Law & Daily Life - The FindLaw Life, Family and Workplace Law Blog

February 2015 Archives

Whether you're following the latest celebrity trial or dealing with a lawsuit or criminal charge yourself, you may be wondering why legal cases take so long to resolve. And sadly, there's no way to fast-forward to the end to find out the answer.

While there are some time limits on when charges or claims can be brought (see statutes of limitation) and how long a case can take (the right to a speedy trial), there are also opposing forces that can delay cases.

Every case is different, but there are some general factors that determine how long a legal case will take.

FCC Approves Net Neutrality Rules: What Does This Mean for You?

The Federal Communications Commission just voted, 3-2, to regulate Internet service providers like Comcast and Time Warner as "common carriers" under Title II of the Communications Act of 1934. The vote caps off a period in which the FCC received an unheard-of 4 million comments to this proposal.

There's been a lot of misinformation going around about what Title II regulation means for businesses and consumers. Will your Internet bill go up? Will you suddenly lose "Game of Thrones"?

Here's what you need to know:

The minute we fork over that lump sum at the beginning of our lease, we're worried (or we should be) about how to get a security deposit returned from a landlord.

Landlords are already keeping track of the kinds of costs they can deduct from your deposit, so you should equally as diligent about getting all, or most, of your security deposit back.

Here are a few tips you may want to keep in mind:

Taxes aren't fun to think about in the best of times. And if you're going through a divorce, how such a split may affect your taxes might be the furthest from your mind.

But if you're not paying attention, you could take a bigger tax hit than necessary. So here are some potential ways to protect yourself come tax season:

The U.S. Supreme Court is hearing six cases in the last week of February. The cases touch on issues including alleged religious discrimination by a clothing store, performance bonuses from courts to attorneys, and whether a firearms offender can sell his confiscated guns.

If you like to keep an eye on the highest court in the land, this is what you have to look forward to:

It's becoming a more common question: Do landlords need to give Spanish-speaking tenants Spanish-language rental documents?

As the nation's population has grown more diverse, so have our legal interactions, especially between landlords and tenants. Considering the legal requirements to comply with state contract law, tenant rights, and fair housing statutes, there may be cases where landlords must supply tenants with residential lease documents in Spanish.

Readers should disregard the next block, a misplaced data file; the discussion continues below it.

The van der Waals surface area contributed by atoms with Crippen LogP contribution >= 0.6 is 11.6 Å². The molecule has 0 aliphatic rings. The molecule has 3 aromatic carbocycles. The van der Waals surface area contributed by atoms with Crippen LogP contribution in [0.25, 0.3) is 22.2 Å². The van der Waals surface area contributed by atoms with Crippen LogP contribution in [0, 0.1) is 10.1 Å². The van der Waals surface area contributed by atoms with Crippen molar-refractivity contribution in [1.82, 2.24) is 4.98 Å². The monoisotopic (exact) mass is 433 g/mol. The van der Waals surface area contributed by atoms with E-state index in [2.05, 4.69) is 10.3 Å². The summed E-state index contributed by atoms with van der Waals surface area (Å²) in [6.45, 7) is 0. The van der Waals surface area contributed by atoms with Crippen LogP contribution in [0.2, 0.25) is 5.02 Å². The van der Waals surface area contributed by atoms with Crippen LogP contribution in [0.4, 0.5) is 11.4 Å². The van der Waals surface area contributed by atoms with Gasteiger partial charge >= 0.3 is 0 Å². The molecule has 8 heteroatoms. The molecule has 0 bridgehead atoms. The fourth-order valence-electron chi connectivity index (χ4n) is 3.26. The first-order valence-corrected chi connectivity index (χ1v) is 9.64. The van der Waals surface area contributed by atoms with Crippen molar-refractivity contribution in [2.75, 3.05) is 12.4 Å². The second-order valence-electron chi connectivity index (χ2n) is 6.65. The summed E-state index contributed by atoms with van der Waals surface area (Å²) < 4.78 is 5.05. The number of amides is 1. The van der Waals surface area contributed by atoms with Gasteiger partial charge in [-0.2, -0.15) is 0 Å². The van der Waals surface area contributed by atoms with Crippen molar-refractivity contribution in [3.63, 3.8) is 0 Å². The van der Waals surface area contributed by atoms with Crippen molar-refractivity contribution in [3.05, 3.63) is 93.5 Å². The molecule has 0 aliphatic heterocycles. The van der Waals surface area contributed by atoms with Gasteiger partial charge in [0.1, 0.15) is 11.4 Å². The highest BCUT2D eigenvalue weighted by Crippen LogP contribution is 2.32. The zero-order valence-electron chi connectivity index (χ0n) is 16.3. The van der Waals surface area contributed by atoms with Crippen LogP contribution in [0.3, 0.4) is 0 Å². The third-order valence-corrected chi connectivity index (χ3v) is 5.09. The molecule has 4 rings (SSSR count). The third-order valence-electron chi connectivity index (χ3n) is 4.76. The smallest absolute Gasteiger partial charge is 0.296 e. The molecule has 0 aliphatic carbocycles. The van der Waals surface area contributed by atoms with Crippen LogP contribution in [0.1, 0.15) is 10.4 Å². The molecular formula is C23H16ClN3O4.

If this applies to you, FindLaw's collection of legal forms in Spanish, available for purchase here (scroll down to "Formularios en Español"), may speak to your needs. Here are three Spanish-language forms that landlords may find particularly useful:

What Is an Injunction? When Can You Get One?

In addition to or in lieu of money damages, civil courts may also order an equitable remedy such as an injunction.

An injunction is a court order compelling a party to do or not do a specific act or acts. Injunctions are typically used to prevent future harmful action, rather than to compensate to an injury that has already occurred. Injunctions can be temporary -- such as a preliminary injunction issued before a trial to prevent a defendant from harming the plaintiff's ability to enforce his or her rights-- or permanent.

What are some of the most common types of injunctions, and when are they issued?

What Is Case Law?

You may have heard of case law, but what does the term actually mean?

Case law refers to legal principles developed through judicial decisions. As opposed to laws contained in statutes and enacted by the legislative process, case law comes about through the aggregation of court opinions interpreting and applying the law to individual cases. In the U.S. legal system, the rulings of higher courts are binding on lower courts. Courts also adhere to stare decisis, which generally requires that courts follow the precedent set by previous court decisions.

What does case law do? Here are a few important examples: